He looked baffled as if he’d never been in the ring with someone like that before. Ward was patient, timed Kessler well before hitting him flush with one punch at a time – amazing!

The bout was stopped in the eleventh and went to the judges’ scorecards since an accidental clash of heads lacerated Kessler. At the time of the stoppage Kessler trailed Ward 92-98 (twice) and 93-97.

World Boxing Classic Standings

Boxer W L D KO Total

Arthur Abraham 1 0 0 1 3

Carl Froch 1 0 0 0 2

Andre Ward 1 0 0 0 2

Andre Dirrell 0 1 0 0 0

Mikkel Kessler 0 1 0 0 0

Jermain Taylor 0 1 0 0 0

A boxer is awarded 1 point for a victory and an extra point for a knockout win. Since Abraham KO’d Taylor, Abraham was given a bonus point which put in the lead. A draw is a single point. A loss is zero points. The four fighters with the highest point total after Group Stage 1, 2, & 3 will advance to the semifinal round. The bottom two will be eliminated from the tournament.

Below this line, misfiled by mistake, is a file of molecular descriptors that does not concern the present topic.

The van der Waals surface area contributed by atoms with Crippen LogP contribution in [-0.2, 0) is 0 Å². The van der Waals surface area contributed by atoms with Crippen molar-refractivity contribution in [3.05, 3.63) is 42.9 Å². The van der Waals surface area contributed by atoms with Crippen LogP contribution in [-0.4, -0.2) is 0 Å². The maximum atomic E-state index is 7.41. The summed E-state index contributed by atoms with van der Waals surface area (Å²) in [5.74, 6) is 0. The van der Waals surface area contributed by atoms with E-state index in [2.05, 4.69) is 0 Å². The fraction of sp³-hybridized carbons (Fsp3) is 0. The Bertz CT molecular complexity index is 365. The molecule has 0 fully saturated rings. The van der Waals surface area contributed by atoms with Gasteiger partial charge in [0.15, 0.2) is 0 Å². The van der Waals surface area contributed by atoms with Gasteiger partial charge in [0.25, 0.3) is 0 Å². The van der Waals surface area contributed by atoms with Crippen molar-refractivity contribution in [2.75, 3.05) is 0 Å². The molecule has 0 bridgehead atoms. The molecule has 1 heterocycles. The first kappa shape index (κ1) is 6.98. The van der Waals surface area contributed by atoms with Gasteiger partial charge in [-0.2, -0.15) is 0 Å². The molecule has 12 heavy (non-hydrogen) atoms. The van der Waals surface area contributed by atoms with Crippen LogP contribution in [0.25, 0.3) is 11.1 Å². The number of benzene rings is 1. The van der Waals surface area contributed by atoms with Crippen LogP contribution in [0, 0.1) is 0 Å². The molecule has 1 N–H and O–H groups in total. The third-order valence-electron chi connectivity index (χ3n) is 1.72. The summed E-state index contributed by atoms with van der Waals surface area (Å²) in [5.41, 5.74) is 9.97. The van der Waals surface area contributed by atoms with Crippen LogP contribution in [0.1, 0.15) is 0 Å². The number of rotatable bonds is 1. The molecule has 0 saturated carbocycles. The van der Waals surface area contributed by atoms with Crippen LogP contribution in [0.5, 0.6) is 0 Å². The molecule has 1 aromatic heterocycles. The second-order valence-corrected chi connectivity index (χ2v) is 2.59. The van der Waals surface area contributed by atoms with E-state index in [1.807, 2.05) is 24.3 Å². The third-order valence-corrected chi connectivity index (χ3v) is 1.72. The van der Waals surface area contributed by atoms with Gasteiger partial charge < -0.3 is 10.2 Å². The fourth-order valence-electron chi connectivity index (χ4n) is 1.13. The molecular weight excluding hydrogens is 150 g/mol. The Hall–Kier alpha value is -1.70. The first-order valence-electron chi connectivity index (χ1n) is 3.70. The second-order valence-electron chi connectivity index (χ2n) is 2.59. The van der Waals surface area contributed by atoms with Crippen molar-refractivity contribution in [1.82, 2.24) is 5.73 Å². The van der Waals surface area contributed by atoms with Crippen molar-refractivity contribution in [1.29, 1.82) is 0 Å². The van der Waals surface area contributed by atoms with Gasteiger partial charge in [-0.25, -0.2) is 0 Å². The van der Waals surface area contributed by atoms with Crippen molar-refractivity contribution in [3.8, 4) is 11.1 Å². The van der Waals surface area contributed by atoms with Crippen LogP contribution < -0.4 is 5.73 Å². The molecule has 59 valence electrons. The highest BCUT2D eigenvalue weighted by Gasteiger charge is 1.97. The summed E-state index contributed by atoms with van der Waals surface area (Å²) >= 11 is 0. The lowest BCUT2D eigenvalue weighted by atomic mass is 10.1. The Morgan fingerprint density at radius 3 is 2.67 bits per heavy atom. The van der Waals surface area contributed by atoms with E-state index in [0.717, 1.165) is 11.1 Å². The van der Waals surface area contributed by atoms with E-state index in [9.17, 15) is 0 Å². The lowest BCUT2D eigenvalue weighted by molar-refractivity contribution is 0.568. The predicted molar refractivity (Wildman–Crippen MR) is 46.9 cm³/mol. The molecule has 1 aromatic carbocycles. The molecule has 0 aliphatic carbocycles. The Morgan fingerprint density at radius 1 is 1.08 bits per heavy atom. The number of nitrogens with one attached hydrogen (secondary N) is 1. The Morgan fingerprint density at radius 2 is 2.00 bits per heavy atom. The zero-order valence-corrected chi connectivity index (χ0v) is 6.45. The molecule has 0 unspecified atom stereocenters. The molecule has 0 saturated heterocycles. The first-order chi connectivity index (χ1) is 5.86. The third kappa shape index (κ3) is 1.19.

Super Six: Boxing Classic – Group 2 Bouts

While Ward is scheduled to make his first defense of his WBA super middleweight championship against Taylor in April 2010, Kessler will challenge WBC 168-pound champion Carl Froch (26-0, 20 KOs) also in April 2010.

Plus, Dirrell (18-1, 13 KOs) will be ready to battle former unbeaten IBF middleweight champion Arthur Abraham (31-0, 25 KOs) in March 2010.